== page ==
Check out our section about Asthma here
If she needs the oxygen mask for the next few days to keep her off the ventilator, so be it and even if she needs a tightly fitted mask(BIPAP mask) for the next few days to get her CO2(carbondioxide) down to normal levels to keep off the breathing tube and ventilator, so be it.
Here is some information about BIPAP and Non-invasive ventilation
It’s also good to hear that your mother is calm, alert and comprehensive. That’s encouraging as well and doesn’t point towards a neurological impairment or deficit.
Also, I can see why you left the bedside in order to not upset your mother and keep everything quiet and peaceful.
I still feel that in this day and age, there should be absolutely no need to send families of critically ill Patients in Intensive Care out.
Where is the transparency? What do Intensive Care teams discuss that the Patient but not their Families can listen to?
But that’s exactly what Intensive Care teams have done for decades, they position themselves as the “perceived authority” and the “perceived power”.
And that’s not the worst thing, the worst thing is that Families buy into the Intensive Care teams perceived power positioning.
It’s good to hear that you have a family meeting tomorrow and it’s good that you will bring up confidentiality issues.
Planting some seeds of change can be challenging in an environment where the Intensive Care team is so used to be running the show and they get away with all sorts of arrogant behaviour because Families of critically ill Patients feel gratitude and they feel indebted towards the Intensive Care team.
You have to be aware of these psychological dynamics, because otherwise, the Intensive Care team will continue to keep you “at arm’s length”.
All the best and let me know if you have any other questions!
Thank you& Kind Regards
How can you QUICKLY have PEACE OF MIND, control, power and influence whilst your loved one is critically ill in Intensive Care?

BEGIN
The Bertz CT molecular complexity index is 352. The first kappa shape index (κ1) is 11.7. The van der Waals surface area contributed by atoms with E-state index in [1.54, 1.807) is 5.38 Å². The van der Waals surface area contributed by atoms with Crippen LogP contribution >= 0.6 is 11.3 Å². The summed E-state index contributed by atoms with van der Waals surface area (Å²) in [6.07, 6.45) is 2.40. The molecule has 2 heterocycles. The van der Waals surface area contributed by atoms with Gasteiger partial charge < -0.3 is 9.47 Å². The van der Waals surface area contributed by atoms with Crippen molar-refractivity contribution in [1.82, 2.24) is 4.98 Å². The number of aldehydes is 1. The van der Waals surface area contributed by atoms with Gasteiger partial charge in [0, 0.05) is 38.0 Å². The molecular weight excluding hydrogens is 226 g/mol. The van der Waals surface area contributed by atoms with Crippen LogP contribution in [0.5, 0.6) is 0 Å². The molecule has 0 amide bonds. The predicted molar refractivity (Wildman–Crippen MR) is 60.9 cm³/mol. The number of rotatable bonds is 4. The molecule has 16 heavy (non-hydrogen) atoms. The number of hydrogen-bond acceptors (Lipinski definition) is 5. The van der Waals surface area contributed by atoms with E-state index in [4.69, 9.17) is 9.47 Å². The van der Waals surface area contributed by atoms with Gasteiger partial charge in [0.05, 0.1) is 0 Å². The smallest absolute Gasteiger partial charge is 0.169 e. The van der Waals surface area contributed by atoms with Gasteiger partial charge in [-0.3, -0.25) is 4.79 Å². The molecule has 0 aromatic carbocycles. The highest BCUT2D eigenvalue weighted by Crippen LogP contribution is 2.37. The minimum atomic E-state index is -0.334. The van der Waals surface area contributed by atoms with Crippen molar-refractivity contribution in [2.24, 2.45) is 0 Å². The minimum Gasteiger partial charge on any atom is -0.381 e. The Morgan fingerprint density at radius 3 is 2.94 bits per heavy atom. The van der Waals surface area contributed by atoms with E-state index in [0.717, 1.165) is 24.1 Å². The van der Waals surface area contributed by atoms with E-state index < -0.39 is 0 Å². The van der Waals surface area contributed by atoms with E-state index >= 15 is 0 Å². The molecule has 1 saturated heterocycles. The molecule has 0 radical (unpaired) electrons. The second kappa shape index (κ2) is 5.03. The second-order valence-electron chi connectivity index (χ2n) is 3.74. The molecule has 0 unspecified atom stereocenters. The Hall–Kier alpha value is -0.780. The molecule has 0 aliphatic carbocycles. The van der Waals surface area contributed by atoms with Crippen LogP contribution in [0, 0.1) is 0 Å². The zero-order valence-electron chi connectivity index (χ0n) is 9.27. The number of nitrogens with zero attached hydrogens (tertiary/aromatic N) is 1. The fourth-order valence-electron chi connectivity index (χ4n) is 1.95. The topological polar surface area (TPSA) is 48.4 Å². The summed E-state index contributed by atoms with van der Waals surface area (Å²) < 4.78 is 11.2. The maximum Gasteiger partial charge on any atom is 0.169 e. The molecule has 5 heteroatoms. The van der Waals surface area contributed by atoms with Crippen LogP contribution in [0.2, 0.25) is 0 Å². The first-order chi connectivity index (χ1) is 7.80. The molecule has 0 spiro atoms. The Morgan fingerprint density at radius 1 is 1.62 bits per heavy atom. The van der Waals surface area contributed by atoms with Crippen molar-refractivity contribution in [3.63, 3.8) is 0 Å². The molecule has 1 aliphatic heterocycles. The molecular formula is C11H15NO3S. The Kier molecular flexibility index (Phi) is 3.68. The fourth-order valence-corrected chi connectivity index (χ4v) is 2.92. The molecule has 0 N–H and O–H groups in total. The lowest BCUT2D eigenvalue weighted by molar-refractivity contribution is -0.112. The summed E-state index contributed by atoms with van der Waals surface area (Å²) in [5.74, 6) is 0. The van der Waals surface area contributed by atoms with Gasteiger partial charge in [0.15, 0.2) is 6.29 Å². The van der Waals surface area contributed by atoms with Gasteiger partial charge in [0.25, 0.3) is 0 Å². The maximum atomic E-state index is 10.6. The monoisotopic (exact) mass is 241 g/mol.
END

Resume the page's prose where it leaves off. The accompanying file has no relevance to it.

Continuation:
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- How to ask the doctors and the nurses the right questions
- Discover the many competing interests in Intensive Care and how your critically ill loved one’s treatment may depend on those competing interests
- How to eliminate fear, frustration, stress, struggle and vulnerability even if your loved one is dying
- 5 “killer” tips& strategies helping you to get on the right path to PEACE OF MIND, control, power and influence in your situation
- You’ll get real world examples that you can easily adapt to your and your critically ill loved one’s situation
- How to stop being intimidated by the Intensive Care team and how you will be seen as equals
- You’ll get crucial ‘behind the scenes’ insight so that you know and understand what is really happening in Intensive Care
- How you need to manage doctors and nurses in Intensive Care(it’s not what you think)
Thank you for tuning into this week’s “YOUR QUESTIONS ANSWERED” and I’ll see you again in another update next week! Make sure you also check out our BLOG section for more tips and strategies or send me an email to [email protected]line.com with your questions!
This is Patrik Hutzel from INTENSIVECAREHOTLINE.COM and I’ll see you again next week with another update!